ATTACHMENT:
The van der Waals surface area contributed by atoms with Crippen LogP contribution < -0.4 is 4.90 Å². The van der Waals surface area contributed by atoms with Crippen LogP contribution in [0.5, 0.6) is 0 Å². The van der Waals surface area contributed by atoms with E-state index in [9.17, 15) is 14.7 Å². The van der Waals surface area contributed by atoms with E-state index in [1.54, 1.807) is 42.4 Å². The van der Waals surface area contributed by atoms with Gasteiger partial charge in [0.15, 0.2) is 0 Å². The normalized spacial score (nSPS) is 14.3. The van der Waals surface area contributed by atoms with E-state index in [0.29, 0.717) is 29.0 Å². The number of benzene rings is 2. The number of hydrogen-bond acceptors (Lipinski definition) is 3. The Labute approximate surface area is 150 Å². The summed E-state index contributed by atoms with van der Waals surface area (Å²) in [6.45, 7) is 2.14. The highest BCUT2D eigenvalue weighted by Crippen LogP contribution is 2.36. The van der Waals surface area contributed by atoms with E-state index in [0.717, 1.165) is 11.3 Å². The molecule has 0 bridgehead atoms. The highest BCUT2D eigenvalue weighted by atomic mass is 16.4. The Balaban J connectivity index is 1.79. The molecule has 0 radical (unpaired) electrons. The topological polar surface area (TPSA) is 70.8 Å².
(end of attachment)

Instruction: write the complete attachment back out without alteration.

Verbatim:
The van der Waals surface area contributed by atoms with Crippen LogP contribution < -0.4 is 4.90 Å². The van der Waals surface area contributed by atoms with Crippen LogP contribution in [0.5, 0.6) is 0 Å². The van der Waals surface area contributed by atoms with E-state index in [9.17, 15) is 14.7 Å². The van der Waals surface area contributed by atoms with E-state index in [1.54, 1.807) is 42.4 Å². The van der Waals surface area contributed by atoms with Gasteiger partial charge in [0.15, 0.2) is 0 Å². The normalized spacial score (nSPS) is 14.3. The van der Waals surface area contributed by atoms with E-state index in [0.29, 0.717) is 29.0 Å². The number of benzene rings is 2. The number of hydrogen-bond acceptors (Lipinski definition) is 3. The Labute approximate surface area is 150 Å². The summed E-state index contributed by atoms with van der Waals surface area (Å²) in [6.45, 7) is 2.14. The highest BCUT2D eigenvalue weighted by Crippen LogP contribution is 2.36. The van der Waals surface area contributed by atoms with E-state index in [0.717, 1.165) is 11.3 Å². The molecule has 0 bridgehead atoms. The highest BCUT2D eigenvalue weighted by atomic mass is 16.4. The Balaban J connectivity index is 1.79. The molecule has 0 radical (unpaired) electrons. The topological polar surface area (TPSA) is 70.8 Å².